Unruly patrons, careless hosts put entire hospitality sector at risk

Pubs, clubs and restaurants that flout restrictions, are putting the entire hospitality sector at risk.

The Federated Hospitality Association of South Africa (Fedhasa) is appealing to both establishments and their patrons to stick to the regulations announced by President on Monday night.

Under the new rules, the curfew will start at 11 pm and end at 4 am.

Restaurants and bars also have to close at 10 pm so that staff and patrons can get home before the curfew begins.

“The curfew is meant to prevent gatherings that go on late into the night, while enabling restaurants, bars and taverns to continue to operate and earn an income,” Ramaphosa said.

“Please be kind and patient to the waitrons, who are afraid that this second wave could mean the end of their employment. The only way we will get through this is together.”

Leandra di Carlofelice-Carcary, owner of Artisan Cafe and Tribe in Hilton.

The new regulations will also impact on the sale of alcohol from retail outlets. Bottle stores will only be permitted to operate between 10 am and 6 pm, Monday to Thursday.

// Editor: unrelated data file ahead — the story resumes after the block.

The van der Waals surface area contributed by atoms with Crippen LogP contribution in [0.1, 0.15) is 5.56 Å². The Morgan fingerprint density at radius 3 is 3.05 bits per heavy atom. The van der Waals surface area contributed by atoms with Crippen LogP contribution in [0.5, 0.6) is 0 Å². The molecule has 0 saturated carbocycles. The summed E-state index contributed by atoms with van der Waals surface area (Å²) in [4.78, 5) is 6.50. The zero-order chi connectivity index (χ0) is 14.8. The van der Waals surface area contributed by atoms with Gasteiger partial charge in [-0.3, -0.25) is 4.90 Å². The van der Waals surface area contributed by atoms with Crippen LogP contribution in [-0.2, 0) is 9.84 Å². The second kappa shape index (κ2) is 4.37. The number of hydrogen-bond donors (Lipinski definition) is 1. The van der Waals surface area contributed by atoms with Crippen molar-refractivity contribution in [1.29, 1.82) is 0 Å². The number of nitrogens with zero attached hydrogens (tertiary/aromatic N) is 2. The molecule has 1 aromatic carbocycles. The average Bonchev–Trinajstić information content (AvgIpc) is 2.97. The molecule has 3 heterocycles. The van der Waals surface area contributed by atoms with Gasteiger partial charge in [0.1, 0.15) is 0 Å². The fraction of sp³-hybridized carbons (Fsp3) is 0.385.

Leandra di Carlofelice-Carcary, who owns Artisan Cafe and Tribe in Hilton, appealed to patrons to stick to the rules to help her and other restaurant owners to stay open as the country battles a second wave of .

“Please do not walk into our space without a mask. Please wait at the entrance to have your temperature taken, to be given sanitiser.

“Please do not come out if you have been in contact with anyone who has tested positive,” she said.

“Please be kind and patient to the waitrons, who are afraid that this second wave could mean the end of their employment. The only way we will get through this is together.”

Her comments were echoed by Rosemary Anderson, chairperson of Fedhasa, who said the tourism and hospitality sector had worked incredibly hard to institute robust health and hygiene protocols across the sector. Those who disregarded them put patrons and those they’re likely to be in contact with at risk, while also jeopardising the reputation and continued operation of the entire industry, she said.

“There can be no excuse for taking an already beleaguered industry backwards by putting at risk both livelihoods and lives because of a few hours of senseless fun,” Anderson said. She warned that establishments flouting the rules risked losing their liquor licence or being closed.

Tshifhiwa Tshivhengwa, CEO of the Tourism Business Council, agreed, saying those in the hospitality sector had to implement a zero tolerance policy towards unruly people.

Meanwhile, SA’s alcohol industry has begun deploying 1 000 community safety patrollers to pubs and restaurants to mitigate the impact of alcohol-related injuries on hospitals.

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